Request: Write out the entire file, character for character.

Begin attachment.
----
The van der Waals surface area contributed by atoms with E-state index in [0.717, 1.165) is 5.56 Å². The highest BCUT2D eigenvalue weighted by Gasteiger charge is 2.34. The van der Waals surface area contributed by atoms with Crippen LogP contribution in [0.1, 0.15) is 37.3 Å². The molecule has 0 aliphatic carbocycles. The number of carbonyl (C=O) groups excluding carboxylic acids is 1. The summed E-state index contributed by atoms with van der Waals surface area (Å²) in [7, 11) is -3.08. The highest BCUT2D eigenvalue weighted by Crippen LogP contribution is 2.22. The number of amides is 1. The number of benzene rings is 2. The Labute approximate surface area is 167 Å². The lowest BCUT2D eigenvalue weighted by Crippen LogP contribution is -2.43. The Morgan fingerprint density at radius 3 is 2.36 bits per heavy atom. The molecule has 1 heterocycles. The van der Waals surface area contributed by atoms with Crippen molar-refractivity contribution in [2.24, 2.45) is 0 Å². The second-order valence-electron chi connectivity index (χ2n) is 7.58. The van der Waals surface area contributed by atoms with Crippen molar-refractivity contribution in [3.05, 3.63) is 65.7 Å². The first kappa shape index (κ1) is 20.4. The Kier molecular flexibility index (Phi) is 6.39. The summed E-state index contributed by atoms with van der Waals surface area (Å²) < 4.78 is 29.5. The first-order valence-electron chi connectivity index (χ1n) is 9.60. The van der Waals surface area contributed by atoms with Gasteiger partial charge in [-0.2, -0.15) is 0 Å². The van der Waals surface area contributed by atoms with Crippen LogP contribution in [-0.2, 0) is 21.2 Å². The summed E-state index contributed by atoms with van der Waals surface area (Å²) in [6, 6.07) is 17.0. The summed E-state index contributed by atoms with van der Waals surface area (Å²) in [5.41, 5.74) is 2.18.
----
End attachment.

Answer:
The van der Waals surface area contributed by atoms with E-state index in [0.717, 1.165) is 5.56 Å². The highest BCUT2D eigenvalue weighted by Gasteiger charge is 2.34. The van der Waals surface area contributed by atoms with Crippen LogP contribution in [0.1, 0.15) is 37.3 Å². The molecule has 0 aliphatic carbocycles. The number of carbonyl (C=O) groups excluding carboxylic acids is 1. The summed E-state index contributed by atoms with van der Waals surface area (Å²) in [7, 11) is -3.08. The highest BCUT2D eigenvalue weighted by Crippen LogP contribution is 2.22. The number of amides is 1. The number of benzene rings is 2. The Labute approximate surface area is 167 Å². The lowest BCUT2D eigenvalue weighted by Crippen LogP contribution is -2.43. The Morgan fingerprint density at radius 3 is 2.36 bits per heavy atom. The molecule has 1 heterocycles. The van der Waals surface area contributed by atoms with Crippen molar-refractivity contribution in [2.24, 2.45) is 0 Å². The second-order valence-electron chi connectivity index (χ2n) is 7.58. The van der Waals surface area contributed by atoms with Crippen molar-refractivity contribution in [3.05, 3.63) is 65.7 Å². The first kappa shape index (κ1) is 20.4. The Kier molecular flexibility index (Phi) is 6.39. The summed E-state index contributed by atoms with van der Waals surface area (Å²) < 4.78 is 29.5. The first-order valence-electron chi connectivity index (χ1n) is 9.60. The van der Waals surface area contributed by atoms with Gasteiger partial charge in [-0.2, -0.15) is 0 Å². The van der Waals surface area contributed by atoms with Crippen LogP contribution in [-0.2, 0) is 21.2 Å². The summed E-state index contributed by atoms with van der Waals surface area (Å²) in [6, 6.07) is 17.0. The summed E-state index contributed by atoms with van der Waals surface area (Å²) in [5.41, 5.74) is 2.18.